Bar Reef Marine Sanctuary

Bar Reef is the most famous and the largest coral reef in Sri Lanka, located two kilometers off the coast of Kalpitiya, once a historical place with a past as a royal port for many centuries.  More specifically, it is in the Mannar District in northern Sri Lanka, close to the Jaffna area. It is a system of patch reefs composed mostly of plate corals among others.

It is also beset by deeper sandstone reefs and seagrass beds. Please see the Hikkaduwa Reef entry for more information on these habitats. Diving or using a glass-bottomed boat to tour Bar Reef is one of the best things to do in Sri Lanka on the coast. However there are no sandy areas to rest during a dive, and thus only the most experienced swimmers are asked to explore the reef. Also, the rarity of sandy areas means that dropping anchor is not at all advised. Coral can be damaged easily under the weight of a metal anchor. On calm days, the sea is incredibly clear and sunlit, with not much debris and sediment floating through the water. Hard corals are the main building blocks of coral reefs, and they grow in shallow water to feed the algae that grow inside them. Please see the Hikkaduwa Reef entry for more information about the dynamics of reefs and their ecosystem.

The traditional denizens of a reef are small, colorful shrimp, crabs and numerous species of detrivorous polycheate worms in the case of animals capable of movement, but sessile animals also live here among the corals. These include tunicates and marine sponges, both filter-feeders. The fish here include the traditional reef fish of the Indian Ocean. Among these are butterflyfish, angelfish and other small, colorful exotic creatures. Some of the largest predators native to the reef include the slow-moving thick-lipped groupers.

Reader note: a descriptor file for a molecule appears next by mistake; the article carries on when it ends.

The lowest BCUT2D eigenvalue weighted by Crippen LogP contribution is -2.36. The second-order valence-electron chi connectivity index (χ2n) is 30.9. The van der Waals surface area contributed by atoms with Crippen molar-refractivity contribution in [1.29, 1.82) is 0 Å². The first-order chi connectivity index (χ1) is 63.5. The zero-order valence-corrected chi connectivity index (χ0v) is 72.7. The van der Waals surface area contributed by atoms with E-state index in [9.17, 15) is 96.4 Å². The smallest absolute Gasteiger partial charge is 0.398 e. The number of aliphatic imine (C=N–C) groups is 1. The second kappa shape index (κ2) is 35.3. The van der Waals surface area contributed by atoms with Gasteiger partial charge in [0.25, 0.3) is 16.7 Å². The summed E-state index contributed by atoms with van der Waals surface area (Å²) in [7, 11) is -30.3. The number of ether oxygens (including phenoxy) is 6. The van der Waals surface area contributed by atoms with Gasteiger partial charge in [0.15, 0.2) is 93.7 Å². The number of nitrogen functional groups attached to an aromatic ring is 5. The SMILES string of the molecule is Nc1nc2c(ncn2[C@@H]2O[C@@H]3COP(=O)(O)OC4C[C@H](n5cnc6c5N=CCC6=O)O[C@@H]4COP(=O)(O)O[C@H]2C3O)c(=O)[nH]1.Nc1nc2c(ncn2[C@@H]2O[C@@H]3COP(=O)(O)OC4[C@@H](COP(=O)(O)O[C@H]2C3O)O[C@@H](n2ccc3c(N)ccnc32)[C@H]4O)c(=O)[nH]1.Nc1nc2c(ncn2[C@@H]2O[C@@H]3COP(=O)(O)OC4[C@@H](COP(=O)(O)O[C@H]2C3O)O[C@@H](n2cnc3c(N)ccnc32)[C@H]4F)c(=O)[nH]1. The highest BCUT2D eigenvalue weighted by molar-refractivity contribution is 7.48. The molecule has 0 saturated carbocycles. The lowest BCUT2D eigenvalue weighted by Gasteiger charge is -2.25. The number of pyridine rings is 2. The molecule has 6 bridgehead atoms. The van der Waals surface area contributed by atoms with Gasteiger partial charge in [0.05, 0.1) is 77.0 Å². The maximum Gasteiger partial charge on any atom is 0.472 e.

The ubiquitous blacktip reef shark also lives here. See the Hikkaduwa entry for more on this curious carnivore.

Pods of dolphins also hunt offshore.

These are pelagic creatures that would rather range into deeper, open waters but they occasionally have successful hunts in the shallows. Even larger cetaceans will visit Bar Reef. The tropics are the breeding grounds of the mostly cosmopolitan, migrant great whales while most smaller cetaceans like porpoises and dolphins are quite free-ranging too. Bottlenose, spinner, common and spotted dolphins all occur in our waters. They are the most well-known and ‘classic’ dolphins, with the traditional delphinid shape that includes a cylindrical, muscular body and narrow beaked jaws. Another marine mammal that occurs off the Bar Reef coast is the dugong. It lives all around the Indian Ocean, swimming slowly through the shallows while it grazes on seagrass and other plants. Dugong are gentle animals, gentler by far than the swift, predatory dolphins and whales.

In 1998, the reef was subject to a major bleaching event but it took only a few years for it to bounce back. Coral bleaching is a mass die-off where the coral polyps lose their color and turn white due to extreme temperature differences, pollution or other such reasons. 

Written by Vasika Udurawane for

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